These machines are manually operated. There is an absence of computer controls and a lack of electrical power. Typically, rose engine lathes are very old as new replacements are unavailable. Indeed, the rose engine lathe within Kari’s atelier dates back to 1907.
By employing various shaped cams or rosettes on the rose engine lathe, an experienced artisan can impart different patterns to a silver disc. The simplest guilloché dial would feature only one form of decoration, but the Schwarz Etienne Roma Synergy by Kari Voutilainen features an array of dial patterns. It takes two days to complete a dial.
Kari Voutilainen has three productions facilities: Voutilainen & Cattin, a joint venture based in Le Noirmont, specialising in making cases. Comblémine SA, based in Saint-Sulpice, producing high quality dials for an array of companies, and Les Ateliers Kari Voutilainen in Môtiers.
The dials on the Schwarz Etienne Roma Synergy by Kari Voutilainen are engine-turned (guilloché) at Môtiers after which they are to the Saint-Sulpice site. It is within the confines of this building that the dial colours are imparted using galvanic treatment.
In the finishing department of Les Ateliers Kari Voutilainen, time-served finisseurs suffuse surfaces with exquisite forms of decoration. The most challenging and time-consuming form of decoration is ‘black polishing’. This technique requires the use of a ‘tin-plate’ smeared with an even coating of diamond paste. The part being polished is carefully moved across the surface of the tin-plate, ensuring it remains perfectly flat. When successfully completed, the part will exhibit a mirror-like appearance.
The Schwarz Etienne Manufacture features cutting-edge CNC machines used to machine plates and bridges to infinitesimal measurements. Schwarz Etienne not only makes its own timepieces but also produces private label watches. These are assembled and regulated in a pristine, dust-free environment and are subjected to a myriad of quality controls.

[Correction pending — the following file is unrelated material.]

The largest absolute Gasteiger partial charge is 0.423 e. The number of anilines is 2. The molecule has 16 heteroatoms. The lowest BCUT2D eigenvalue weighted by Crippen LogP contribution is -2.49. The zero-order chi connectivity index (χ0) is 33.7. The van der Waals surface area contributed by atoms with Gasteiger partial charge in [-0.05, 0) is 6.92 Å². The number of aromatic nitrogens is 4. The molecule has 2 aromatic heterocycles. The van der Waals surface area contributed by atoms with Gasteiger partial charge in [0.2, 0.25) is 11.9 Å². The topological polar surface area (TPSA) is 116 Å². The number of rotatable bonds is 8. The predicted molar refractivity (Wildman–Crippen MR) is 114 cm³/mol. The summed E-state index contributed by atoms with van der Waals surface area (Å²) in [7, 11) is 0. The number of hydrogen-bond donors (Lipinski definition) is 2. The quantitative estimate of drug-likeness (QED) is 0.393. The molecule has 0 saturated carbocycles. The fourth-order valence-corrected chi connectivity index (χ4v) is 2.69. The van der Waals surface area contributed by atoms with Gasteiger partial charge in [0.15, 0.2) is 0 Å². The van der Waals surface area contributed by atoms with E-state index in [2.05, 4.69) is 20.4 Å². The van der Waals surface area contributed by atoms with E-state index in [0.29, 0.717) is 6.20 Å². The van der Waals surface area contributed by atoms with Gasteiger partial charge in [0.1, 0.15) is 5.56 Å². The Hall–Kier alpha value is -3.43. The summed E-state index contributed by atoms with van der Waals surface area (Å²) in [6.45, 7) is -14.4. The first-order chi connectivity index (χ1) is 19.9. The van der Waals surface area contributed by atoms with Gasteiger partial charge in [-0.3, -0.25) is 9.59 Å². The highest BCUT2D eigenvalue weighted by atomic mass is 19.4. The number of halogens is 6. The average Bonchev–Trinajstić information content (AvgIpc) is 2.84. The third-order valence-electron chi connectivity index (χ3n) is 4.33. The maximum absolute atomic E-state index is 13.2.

It is by combining these two different worlds that the new Schwarz Etienne Roma Synergy by Kari Voutilainen delivers something unique, surpassing the sum of its individual parts.
The Schwarz Etienne Roma Synergy by Kari Voutilainen is offered in two dial colours, ocean blue and sand grey. Both versions feature silver-toned, lancine-shape hour and minute hands. A combination of short, applied batons and contemporary Arabic numerals denote each hour. They are presented on a hand-guilloché hour track enriched with a soleil pattern. A neat chemin de fer frames the dial area, providing an elegant means of delineation as well as aiding readability.
The central area of the dial encompasses an écaille de poisson motif. Intended to resemble fish scales, the textured motif emanates from the fulcrum of the dial with the scale gradually increasing in size as it approaches the hour track. The Schwarz Etienne name is presented on a plain cartouche below noon.
A generously proportioned small seconds display occupies a sizeable portion of the lower dial area. It usurps some of the central dial area as well as a section of the hour track. The small seconds display is suffused with a sea of vague guilloché. Again, a chemin de fer is used to frame the small seconds display. In addition, a silver-toned plaque references the Kari’s contribution.